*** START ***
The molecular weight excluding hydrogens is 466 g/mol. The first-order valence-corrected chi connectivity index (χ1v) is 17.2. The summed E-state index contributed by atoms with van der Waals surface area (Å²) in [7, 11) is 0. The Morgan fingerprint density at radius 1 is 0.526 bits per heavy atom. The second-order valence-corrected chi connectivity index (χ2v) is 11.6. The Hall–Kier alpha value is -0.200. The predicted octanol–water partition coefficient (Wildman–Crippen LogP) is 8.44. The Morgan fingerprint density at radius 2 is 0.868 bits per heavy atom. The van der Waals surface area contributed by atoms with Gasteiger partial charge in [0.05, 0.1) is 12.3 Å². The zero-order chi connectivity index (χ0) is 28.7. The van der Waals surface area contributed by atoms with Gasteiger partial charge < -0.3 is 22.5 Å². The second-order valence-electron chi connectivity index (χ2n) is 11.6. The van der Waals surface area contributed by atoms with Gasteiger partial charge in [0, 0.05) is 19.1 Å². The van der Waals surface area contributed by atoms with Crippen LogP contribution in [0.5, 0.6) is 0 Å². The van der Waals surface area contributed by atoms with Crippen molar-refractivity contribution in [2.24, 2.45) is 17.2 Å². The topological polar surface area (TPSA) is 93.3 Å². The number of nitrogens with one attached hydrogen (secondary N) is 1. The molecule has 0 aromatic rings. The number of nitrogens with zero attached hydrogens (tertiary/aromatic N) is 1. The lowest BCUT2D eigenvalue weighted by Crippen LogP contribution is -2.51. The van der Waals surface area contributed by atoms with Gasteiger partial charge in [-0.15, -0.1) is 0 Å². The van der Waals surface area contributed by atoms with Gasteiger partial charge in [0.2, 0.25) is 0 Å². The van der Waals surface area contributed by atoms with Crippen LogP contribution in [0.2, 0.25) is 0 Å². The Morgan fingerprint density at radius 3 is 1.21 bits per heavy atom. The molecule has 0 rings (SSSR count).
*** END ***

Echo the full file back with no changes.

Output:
The molecular weight excluding hydrogens is 466 g/mol. The first-order valence-corrected chi connectivity index (χ1v) is 17.2. The summed E-state index contributed by atoms with van der Waals surface area (Å²) in [7, 11) is 0. The Morgan fingerprint density at radius 1 is 0.526 bits per heavy atom. The second-order valence-corrected chi connectivity index (χ2v) is 11.6. The Hall–Kier alpha value is -0.200. The predicted octanol–water partition coefficient (Wildman–Crippen LogP) is 8.44. The Morgan fingerprint density at radius 2 is 0.868 bits per heavy atom. The van der Waals surface area contributed by atoms with Gasteiger partial charge in [0.05, 0.1) is 12.3 Å². The zero-order chi connectivity index (χ0) is 28.7. The van der Waals surface area contributed by atoms with Gasteiger partial charge < -0.3 is 22.5 Å². The second-order valence-electron chi connectivity index (χ2n) is 11.6. The van der Waals surface area contributed by atoms with Gasteiger partial charge in [0, 0.05) is 19.1 Å². The van der Waals surface area contributed by atoms with Crippen LogP contribution in [0.5, 0.6) is 0 Å². The van der Waals surface area contributed by atoms with Crippen molar-refractivity contribution in [2.24, 2.45) is 17.2 Å². The topological polar surface area (TPSA) is 93.3 Å². The number of nitrogens with one attached hydrogen (secondary N) is 1. The molecule has 0 aromatic rings. The number of nitrogens with zero attached hydrogens (tertiary/aromatic N) is 1. The lowest BCUT2D eigenvalue weighted by Crippen LogP contribution is -2.51. The van der Waals surface area contributed by atoms with Gasteiger partial charge in [-0.15, -0.1) is 0 Å². The van der Waals surface area contributed by atoms with Gasteiger partial charge in [0.2, 0.25) is 0 Å². The van der Waals surface area contributed by atoms with Crippen LogP contribution in [0.2, 0.25) is 0 Å². The Morgan fingerprint density at radius 3 is 1.21 bits per heavy atom. The molecule has 0 rings (SSSR count).